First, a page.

A safety device for racing tires. An inner liner is a sort of tire-within-a-tire; it has its own air containment and its own valve stem (separate from the main carcass of the tire). The inner liner is inflated to a pressure somewhat lower than the main carcass, so that it stays folded up against the rim until the main carcass loses pressure. Then, the inner liner inflates and takes over; it can function even if the outer tire disintegrates completely.
Inside Groove or Line
On an oval track, this is the innermost racing line which is usually separated from the infield by a distinctly flat surface called an apron. On road courses, the inside groove refers to the line closest to the curbs or walls forming the inner portion of turns.
Inside Line
The shortest and usually the fastest, line around the track. The lane closest to the infield. Also see Groove
Installment Loan
A loan repaid in separate smaller amounts, typically monthly.
Highest license level in Midwestern Council. Issued after completion of 2 years, 12 races, 3 schools as an assistant and individual approval by the MC contest board.
Instrument Panel
The instrument panel contains the gauges in front of the driver; the controls for the sound system and climate-control system; the glove box; vents for the windshield defroster; and the front passenger-side airbag. The instrument panel is often delivered to the factory as a complete module with electronic components already installed.
Insurance Institute for Highway Safety
Sister organization to the Highway Loss Data Institute. Funded by insurance companies.
Insurance Verification
Proof that the borrower has auto insurance.
Intake Manifold
A housing that directs the air-fuel mixture through the port openings in the cylinder heads.
Integrated Child Seats
May also be called integrated child-safety seats or integrated child-restraint seats. Built-in child seats that fold out of the seatback of a rear seat. Sedans with this option usually have one in the center of the rear seat; minivans may have one or two in the middle seating positions. While NHTSA and every other safety organization stress that any child-restraint seat is better than none, built-in child-restraint seats are considered the safest alternative because they are more securely anchored than a seat attached to seat belts.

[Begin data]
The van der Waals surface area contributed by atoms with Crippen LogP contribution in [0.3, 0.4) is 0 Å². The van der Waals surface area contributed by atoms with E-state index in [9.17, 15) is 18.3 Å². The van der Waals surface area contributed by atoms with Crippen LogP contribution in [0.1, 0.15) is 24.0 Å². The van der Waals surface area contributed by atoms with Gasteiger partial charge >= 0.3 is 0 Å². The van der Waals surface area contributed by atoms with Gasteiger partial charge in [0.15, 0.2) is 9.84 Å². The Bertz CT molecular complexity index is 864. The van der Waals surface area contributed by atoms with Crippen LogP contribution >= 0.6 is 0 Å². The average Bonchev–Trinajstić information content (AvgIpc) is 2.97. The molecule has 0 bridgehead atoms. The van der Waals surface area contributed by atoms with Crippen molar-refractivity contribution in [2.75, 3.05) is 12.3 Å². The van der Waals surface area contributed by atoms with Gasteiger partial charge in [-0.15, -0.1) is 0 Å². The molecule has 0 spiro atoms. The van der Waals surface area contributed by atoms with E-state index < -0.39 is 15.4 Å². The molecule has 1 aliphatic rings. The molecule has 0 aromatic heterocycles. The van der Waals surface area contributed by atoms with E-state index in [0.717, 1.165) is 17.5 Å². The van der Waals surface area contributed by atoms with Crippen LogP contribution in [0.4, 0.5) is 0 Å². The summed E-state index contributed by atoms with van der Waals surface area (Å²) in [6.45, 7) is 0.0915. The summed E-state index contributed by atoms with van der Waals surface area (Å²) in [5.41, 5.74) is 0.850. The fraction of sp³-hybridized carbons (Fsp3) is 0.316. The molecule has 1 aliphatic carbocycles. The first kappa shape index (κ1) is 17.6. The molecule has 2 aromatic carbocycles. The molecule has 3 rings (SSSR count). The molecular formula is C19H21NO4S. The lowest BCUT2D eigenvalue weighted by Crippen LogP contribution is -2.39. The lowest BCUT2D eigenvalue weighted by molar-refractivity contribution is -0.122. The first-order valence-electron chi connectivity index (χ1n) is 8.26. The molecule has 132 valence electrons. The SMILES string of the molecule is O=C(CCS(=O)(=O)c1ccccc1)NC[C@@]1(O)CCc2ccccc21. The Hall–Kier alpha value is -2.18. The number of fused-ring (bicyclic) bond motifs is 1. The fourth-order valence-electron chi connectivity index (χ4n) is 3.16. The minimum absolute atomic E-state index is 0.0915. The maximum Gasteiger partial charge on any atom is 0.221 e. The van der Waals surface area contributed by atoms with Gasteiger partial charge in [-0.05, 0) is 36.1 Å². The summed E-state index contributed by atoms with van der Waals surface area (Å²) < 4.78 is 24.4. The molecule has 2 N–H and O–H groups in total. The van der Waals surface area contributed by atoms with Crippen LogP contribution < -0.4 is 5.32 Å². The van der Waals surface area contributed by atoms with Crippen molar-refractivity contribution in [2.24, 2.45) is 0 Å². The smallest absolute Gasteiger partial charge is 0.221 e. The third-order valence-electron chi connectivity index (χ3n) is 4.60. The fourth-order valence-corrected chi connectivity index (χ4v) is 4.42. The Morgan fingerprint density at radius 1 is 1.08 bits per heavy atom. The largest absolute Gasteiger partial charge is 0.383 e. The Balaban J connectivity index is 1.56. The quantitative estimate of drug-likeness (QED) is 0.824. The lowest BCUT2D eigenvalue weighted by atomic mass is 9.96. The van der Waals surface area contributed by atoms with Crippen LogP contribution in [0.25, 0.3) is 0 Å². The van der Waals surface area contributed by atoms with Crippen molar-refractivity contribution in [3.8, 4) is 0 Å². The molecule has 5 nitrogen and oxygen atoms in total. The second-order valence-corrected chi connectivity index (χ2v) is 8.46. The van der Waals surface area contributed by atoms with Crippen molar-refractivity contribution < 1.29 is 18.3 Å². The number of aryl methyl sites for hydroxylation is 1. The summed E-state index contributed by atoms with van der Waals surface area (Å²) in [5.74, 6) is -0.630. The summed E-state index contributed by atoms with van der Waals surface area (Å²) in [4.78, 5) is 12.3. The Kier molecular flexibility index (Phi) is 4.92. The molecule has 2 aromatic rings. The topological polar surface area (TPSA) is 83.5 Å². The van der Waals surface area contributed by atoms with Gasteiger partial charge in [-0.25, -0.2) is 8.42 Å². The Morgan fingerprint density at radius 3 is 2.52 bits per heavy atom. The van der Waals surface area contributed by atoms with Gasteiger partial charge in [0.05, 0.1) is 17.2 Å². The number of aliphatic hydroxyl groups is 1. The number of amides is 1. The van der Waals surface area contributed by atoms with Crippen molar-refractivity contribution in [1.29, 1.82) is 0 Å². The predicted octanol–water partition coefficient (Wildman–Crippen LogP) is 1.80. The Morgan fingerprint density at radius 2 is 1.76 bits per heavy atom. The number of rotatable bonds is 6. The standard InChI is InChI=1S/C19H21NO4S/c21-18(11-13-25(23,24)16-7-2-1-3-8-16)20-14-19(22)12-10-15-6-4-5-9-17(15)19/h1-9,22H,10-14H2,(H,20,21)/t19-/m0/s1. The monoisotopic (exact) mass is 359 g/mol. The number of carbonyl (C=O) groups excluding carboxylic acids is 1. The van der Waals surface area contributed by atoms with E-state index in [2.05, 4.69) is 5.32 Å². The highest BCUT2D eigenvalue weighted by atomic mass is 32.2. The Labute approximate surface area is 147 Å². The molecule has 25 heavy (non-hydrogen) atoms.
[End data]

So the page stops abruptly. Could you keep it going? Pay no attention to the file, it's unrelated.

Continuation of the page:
Integrated Safety Belts
Also called integrated seat belts. Lap-and-shoulder belts that are built into the seat rather than anchored to the side pillar and the floor pan. A recent innovation, this arrangement ensures better belt fit and ensures that the belt stays with the seat occupant when he or she moves the seat forward or rearward. Some manufacturers also call this belt-in-seat.
Device that cools air as it leaves a turbocharger or supercharger before the air is blown into the engine air intake. Cooling makes the air denser and richer in oxygen, which lets the engine produce more power.
The cost of the money borrowed, usually expressed as a percentage of the whole.
Interest Rate
The periodic charge, expressed as a percentage, for the use of credit.
Interior Payload
The amount of space or material that can be carried inside the vehicle.
Intermediate Track
Term describing a racetrack one mile or more, but less than two miles, in length. The NASCAR Busch Series, Grand National Division currently races on fourteen intermediate tracks: Atlanta Motor Speedway, Charlotte Motor Speedway, Dover Downs International Speedway, Darlington Raceway, Gateway International Raceway, Las Vegas Motor Speedway, Miami-Dade Homestead Motorsports Complex, Nazareth Speedway, New Hampshire International Speedway, North Carolina Speedway, Phoenix International Raceway, Pike's Peak International Raceway, Texas Motor Speedway, and The Milwaukee Mile.
Internal Combustion Engine
Any engine, either reciprocating or rotary, in which the fuel is consumed in the interior of the engine rather than outside of the engine.
The time-distance between two cars. Referred to roughly in car lengths, or precisely in seconds.
Interval Timers
Part of a secondary timing system that records elapsed times, primarily for the racers' benefit, at 60, 330, 660, and 1,000 feet. (Drag Racing)
Dale Earnhardt’s nick name because of his driving style, which some might call reckless.
Inverted Start
A starting order where the first qualifier starts last, the second qualifier starts next-to-last, and so on.
Invoice Price
The initial charge to the dealer from the manufacturer, including freight and delivery charges.
Indy Racing League, started in 1996 by Indianapolis Motor Speedway president Tony George. Consequently, this angered the Championship Auto Racing Teams (CART) with his new specs for Indy cars. CART and the IRL have been feuding ever since, and the biggest name Indy car drivers have stayed away from the Indianapolis 500 since the split.
International Race of Champions, a racing series founded in 1973 by Roger Penske and Les Richter to pit racing's best open-wheel and stock car drivers against each other. Twelve drivers race identically prepared Pontiac Firebird TransAm sports cars in these four invitation-only races.